Ride-sharing startup Lyft appears to be making progress in its attempt to launch in NYC. After the NYC Taxi and Limousine Commission halted what was supposed to be Lyft’s debut in Brooklyn and Queens on July 11, New York Supreme Court Judge Kathryn Freed ordered Lyft and the TLC to hash out an agreement that would allow Lyft to operate legally in NYC. Lyft’s spokeswoman Erin Simpson issued this statement following today’s hearing:
Over the past week, we've had several productive discussions with the TLC, Department of Financial Services, and Attorney General. We will continue to collaborate with all parties on a path forward for Lyft in New York. For our initial launch in New York City, we have agreed to complete the process of getting approval to operate under current TLC rules as soon as possible.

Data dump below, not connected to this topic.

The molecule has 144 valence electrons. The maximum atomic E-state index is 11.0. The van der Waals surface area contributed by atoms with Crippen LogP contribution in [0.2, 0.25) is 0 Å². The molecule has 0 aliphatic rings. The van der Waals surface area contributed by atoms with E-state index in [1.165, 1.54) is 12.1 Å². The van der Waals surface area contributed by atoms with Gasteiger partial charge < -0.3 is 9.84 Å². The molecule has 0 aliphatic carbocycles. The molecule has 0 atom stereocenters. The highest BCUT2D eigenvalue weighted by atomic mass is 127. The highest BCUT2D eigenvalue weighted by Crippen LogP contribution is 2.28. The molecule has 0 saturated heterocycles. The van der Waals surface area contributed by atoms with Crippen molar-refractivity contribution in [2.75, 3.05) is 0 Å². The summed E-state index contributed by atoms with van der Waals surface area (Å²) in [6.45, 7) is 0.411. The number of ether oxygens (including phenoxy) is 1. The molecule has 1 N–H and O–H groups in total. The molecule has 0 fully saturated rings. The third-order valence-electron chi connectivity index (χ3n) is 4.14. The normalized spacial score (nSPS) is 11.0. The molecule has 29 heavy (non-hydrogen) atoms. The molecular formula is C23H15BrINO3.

The statement goes on to say that Lyft will continue to work with the TLC to find a feasible way to adapt for NYC the startup’s peer-to-peer model, in which drivers without cab licenses can sell rides to the public. Lyft is currently operating in more than 65 cities, including the New York cities of Buffalo and Rochester. The issue of branching into Brooklyn and Queens, however, stems from safety and licensing requirements dictated by the TLC.
Although a new launch date hasn't been set, it looks like Lyft's pink mustaches haven’t been completely shaved in NYC just yet.